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Challenge: NICU Parenting

Tiny Bear

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Once upon a time there was a Mama Bear, Papa Bear, Sister Bear, Brother Bear and finally there was a Tiny Bear who was so excited to meet everyone he arrived 13 weeks before he was supposed to. He was so little that he was still wrapped in the original paper when he arrived.

This was the beginning of the story I would tell my sweet, baby Gabriel every morning I arrived to see him for all 94 days he was in the NICU. Gabriel was born on June 16, 2014. He was just 2 lbs 03 oz or 980 grams. My ability to convert ounces to grams became just one of the thousand things I learned in those weeks in the NICU. It is unbelievable what you can absorb from listening to interns, doctors and nurses talk around you.

Gabriel was born at 26.6 weeks because some type of still unidentified infection. On his arrival, he was so little that he did not even break through his sac and was born en caul. The doctor called everyone over to look at him before he freed him from what my mom said look like a baby in a plastic bag. Meanwhile, I just needed to hear him cry. They took over to warmer and started to work on him and I could hear his little whimper. Not loud, but enough to know he would fight. Tammy, the nurse practioner who I would come to cherish, placed him in my arms for about a minute and then whisked him away in a blur of machines and blue scrubs. It would be almost two weeks before I held him again.

When I was finished in the delivery room, they wheeled me into the NICU nursery. There was my tiny, red, alien looking baby in the middle of cold, metal, sterile machines. We could hardly see his face because of all the equipment on him. They gave us a brief tour and then told me I could call and check in when ever. I could come visit when I needed to. Then, I was taken to my room. Alone.

At this point, everyone had left. My husband went home to our other children, my mom left to get much needed sleep, and I was alone in my hospital room on the maternity floor in the middle of the night, with no baby in the space next to me. I had only the cold, industrial sized milking machine that I would be hooked up to for the next year of my life, to keep me company.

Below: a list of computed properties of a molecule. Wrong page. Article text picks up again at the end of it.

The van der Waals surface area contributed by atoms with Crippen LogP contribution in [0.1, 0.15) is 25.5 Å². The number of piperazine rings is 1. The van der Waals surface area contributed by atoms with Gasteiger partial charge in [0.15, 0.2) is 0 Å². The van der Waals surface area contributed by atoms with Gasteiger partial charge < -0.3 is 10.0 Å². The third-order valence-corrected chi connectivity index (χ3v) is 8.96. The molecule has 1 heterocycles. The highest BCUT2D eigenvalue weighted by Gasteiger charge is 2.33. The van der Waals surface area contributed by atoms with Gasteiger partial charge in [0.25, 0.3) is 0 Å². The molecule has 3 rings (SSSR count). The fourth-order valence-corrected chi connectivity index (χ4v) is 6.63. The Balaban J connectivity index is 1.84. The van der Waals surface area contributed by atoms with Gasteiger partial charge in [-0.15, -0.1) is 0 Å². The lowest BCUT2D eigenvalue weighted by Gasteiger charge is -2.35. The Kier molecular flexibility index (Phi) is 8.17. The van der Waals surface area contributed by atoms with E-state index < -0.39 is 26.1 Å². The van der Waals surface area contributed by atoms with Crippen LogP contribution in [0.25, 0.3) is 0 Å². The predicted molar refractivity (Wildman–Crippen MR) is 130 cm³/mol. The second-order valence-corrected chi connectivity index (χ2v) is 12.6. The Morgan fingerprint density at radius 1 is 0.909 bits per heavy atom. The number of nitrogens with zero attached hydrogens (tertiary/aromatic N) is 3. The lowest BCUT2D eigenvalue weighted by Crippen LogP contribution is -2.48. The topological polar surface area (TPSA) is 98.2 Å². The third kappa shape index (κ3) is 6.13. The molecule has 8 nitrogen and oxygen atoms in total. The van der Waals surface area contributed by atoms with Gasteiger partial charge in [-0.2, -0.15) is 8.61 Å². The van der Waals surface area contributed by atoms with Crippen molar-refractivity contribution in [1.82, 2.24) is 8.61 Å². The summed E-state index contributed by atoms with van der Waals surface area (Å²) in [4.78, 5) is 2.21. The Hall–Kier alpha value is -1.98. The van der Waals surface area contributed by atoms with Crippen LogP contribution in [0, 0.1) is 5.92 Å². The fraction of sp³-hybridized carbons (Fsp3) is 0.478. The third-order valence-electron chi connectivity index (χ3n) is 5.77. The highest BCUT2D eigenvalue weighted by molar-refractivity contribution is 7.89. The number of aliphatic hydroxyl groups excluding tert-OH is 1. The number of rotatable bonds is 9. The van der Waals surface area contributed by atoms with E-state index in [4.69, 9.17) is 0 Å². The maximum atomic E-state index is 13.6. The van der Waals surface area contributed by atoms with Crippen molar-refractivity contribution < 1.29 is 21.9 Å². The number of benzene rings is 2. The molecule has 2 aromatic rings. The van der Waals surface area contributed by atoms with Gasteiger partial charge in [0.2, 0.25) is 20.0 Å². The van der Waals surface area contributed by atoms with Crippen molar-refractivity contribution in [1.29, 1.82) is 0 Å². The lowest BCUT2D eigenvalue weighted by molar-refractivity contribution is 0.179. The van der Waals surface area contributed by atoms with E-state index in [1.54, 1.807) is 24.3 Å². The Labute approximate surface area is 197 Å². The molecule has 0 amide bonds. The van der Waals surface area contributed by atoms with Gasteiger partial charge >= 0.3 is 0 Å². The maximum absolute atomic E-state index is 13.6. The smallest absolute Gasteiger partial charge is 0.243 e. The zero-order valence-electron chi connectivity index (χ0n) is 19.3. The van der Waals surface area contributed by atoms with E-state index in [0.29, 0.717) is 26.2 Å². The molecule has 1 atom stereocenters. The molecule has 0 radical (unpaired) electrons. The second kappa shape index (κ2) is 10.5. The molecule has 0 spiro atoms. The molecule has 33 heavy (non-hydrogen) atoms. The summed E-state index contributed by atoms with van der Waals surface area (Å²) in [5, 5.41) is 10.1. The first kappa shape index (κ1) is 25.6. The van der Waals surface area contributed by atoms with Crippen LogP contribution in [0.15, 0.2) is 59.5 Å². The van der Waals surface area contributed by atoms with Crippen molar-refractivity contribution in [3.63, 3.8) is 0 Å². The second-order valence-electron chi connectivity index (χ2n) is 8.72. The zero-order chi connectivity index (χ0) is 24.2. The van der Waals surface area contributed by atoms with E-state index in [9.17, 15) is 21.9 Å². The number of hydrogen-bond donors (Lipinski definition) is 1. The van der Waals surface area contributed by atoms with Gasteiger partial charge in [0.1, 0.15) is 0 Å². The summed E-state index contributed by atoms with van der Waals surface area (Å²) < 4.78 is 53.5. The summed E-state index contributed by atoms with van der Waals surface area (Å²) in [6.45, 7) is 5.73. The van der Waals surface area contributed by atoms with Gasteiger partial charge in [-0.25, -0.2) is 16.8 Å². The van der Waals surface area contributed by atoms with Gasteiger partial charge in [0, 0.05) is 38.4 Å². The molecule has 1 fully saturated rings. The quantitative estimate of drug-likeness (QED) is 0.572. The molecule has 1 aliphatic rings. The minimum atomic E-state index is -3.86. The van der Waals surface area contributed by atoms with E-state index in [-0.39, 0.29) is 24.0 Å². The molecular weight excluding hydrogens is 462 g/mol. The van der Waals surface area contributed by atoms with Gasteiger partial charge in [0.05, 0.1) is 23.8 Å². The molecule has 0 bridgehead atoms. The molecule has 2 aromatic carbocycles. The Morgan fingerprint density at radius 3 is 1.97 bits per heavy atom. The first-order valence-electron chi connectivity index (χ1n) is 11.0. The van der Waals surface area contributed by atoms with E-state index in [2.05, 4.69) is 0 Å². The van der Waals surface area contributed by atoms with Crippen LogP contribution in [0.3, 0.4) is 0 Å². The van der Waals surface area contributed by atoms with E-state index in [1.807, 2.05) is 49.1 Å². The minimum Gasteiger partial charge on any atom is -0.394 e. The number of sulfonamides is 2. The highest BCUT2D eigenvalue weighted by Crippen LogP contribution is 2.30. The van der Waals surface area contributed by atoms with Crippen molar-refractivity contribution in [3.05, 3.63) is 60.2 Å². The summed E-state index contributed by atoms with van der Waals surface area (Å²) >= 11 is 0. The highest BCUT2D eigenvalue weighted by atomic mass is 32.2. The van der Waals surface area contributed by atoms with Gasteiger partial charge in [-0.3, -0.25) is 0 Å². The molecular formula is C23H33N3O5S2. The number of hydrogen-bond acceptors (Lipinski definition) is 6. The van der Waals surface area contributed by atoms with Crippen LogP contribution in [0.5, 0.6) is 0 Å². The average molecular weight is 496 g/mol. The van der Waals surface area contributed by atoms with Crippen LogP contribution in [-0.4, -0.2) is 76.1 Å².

This was the point I realized what was ahead of me was going to be hard in way that nothing in my life had been. Not impossible, just hard. I was sad for me, for my baby, for my family, but at the same time so very grateful for the moments I had with sweet baby Gabriel. I knew the stories. I knew things could be worse, but in this moment, I was angry. Angry at myself. Angry at a higher power. Angry at the doctors who took him. Angry at the women next door who had a crying baby beside her. Angry at my husband for going home. Angry at my leaking breasts. Angry at myself. Then I was sad. So sad. Then drained, then angry again. This was just the first night in the hospital. There were many more like these to come. But by far the first was the hardest.

This is the thing I want moms of preemies to know. It is hard. It is emotionally draining. It is lonely and sad and happy and disappointing. It is miracles and milestones measured in grams and clear x-rays. Learning the rhythms of every baby’s machine provided a strange comfort to me. But there is someone out there who has been there before. A mutual friend convinced me to reach out to a woman who had 26 week twins a year before Gabriel. It was so nice to be able to talk to someone who understood what it met to have a little tiny baby bear. She understood my fears and frustrations. She talked me down and pepped me up. It was very help. Reach out ladies.

Our stay in the NICU was long and I learned what special people the NICU staff was at Chester Crozier Hospital. I got to know many of them well. They were kind and patient with my family and me. They went out of their way to make us as comfortable as possible. I remember when they moved Gabriel to the window position so my other children could see him finally. They let me cry, but not too much. I watched them love on my baby and all the other little babies in the unit the entire time I was there. How they could deal with the emotions that come with a job in the NICU amazes me. I am forever grateful for everything they to ease a very difficult time for my family.

Three years later, countless doctors appointment, lots of hours with all types of therapist, many hours of lost sleep, Gabriel is healthy and strong. All of those days in the NICU are becoming a blur for me, but I remember in the middle of them, it seemed like the longest part of life that would never be over. But it is and my family became stronger because of this experience.

Now the story Gabriel hears when I still rock him to sleep after three year end like this: Finally, after a long time in a special hospital for tiny baby bears, our own Tiny Baby Bear came home. Sister Bear and Brother Bear held him for the first time. They did not even fight for almost a week. Mama and Papa Bear did not sleep well for at least a year. And that Tiny Bear ruled the house. He was and still is the center of our love. Our Tiny Baby Bear is you. Now you are perfect and we are blessed.

Our first day home.





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